Who is the Small Business Owner and What Does Owning Their Business Mean to Them?

As SB Works’ role in the local business community begins to grow, it is important to understand the role of the small business in the economy. This means understanding the small business owner. Who is it that wants to run their own business? Do they value their own autonomy most, or did they choose their path merely for economic survival – as the only reasonable work option?

Profiling the prospective microenterprise owner has proven very difficult for researchers. There is a lack of data accurately depicting the type of person most likely to pursue self-employment, as well as data that can predict the chances that business owners will build a profitable business and measuring its effect on their overall financial status. Business owners frequently withhold their own performance data from researchers. There is also a complication of data regarding the unit of analysis. What is being analyzed: is it the business or the owner? Owners and the firms they run are distinct entities. An owner may leave a business that he or she started, even without the business failing – a reality that happens quite a lot. And other common factors confuse the data, including multi-founder businesses and households with dual incomes and additional sources of income.

The question then must be asked: Can the characteristics of small business owners be measured in any useful way? With this amount of difficulty, certain researchers have suggested using subjective evaluations of organizational performance when accurate objective measurements are unavailable. Researchers can analyze what kind of person starts a microenterprise, what traits drive them, and what issues and concerns they share.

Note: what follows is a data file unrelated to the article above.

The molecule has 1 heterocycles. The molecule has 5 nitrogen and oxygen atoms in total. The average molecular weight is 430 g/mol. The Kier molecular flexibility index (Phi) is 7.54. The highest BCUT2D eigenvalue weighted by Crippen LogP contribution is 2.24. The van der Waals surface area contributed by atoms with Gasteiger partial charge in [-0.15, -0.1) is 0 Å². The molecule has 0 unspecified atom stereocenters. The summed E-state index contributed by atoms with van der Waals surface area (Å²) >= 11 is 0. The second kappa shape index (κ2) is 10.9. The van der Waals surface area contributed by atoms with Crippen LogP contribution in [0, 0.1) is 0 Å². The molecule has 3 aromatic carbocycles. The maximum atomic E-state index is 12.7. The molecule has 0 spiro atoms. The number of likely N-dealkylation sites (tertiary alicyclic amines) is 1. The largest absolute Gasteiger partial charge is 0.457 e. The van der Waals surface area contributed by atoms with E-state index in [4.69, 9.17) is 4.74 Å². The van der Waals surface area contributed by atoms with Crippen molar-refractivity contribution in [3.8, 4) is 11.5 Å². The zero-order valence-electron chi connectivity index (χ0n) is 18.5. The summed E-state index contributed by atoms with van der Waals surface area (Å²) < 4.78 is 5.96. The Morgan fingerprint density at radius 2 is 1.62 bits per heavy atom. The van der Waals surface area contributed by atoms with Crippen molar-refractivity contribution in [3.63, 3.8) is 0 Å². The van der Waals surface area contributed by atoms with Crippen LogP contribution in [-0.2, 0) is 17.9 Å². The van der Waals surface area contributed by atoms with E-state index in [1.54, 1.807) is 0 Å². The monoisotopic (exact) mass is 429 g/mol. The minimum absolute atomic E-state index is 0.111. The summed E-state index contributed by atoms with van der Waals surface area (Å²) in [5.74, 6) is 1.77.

Microenterprise owners have shown while income does matter to the very small business owner, they get more social utility (i.e. characteristics that benefit a majority of the population) from other aspects of their microenterprise. There is essentially less disutility, or harmful impact, from risk for someone who would start a microenterprise and a greater utility, or usefulness, from having the independence they desire. The very small business owner persists despite lower initial earnings and lower earnings growth. This has been demonstrated across industries. An artist will choose to continue to be an artist even though other employment options would more likely result in greater income; they feel more useful and have higher esteem from being able to create.

What’s all this mean? Essentially, the success or failure of a microenterprise is defined differently for each owner depending on their own unique set of needs, aspirations, and desires. Success is not the same as ͞optimal performance͟ and can be viewed as the very small business owner attaining their personalized and specific goals.

This specialized understanding of the driving force behind business owners – and how they determine their own success – is at the core of SB Works’ approach to serving their needs. We understand the basics of what drives them, and the importance of letting them define their own success and failure.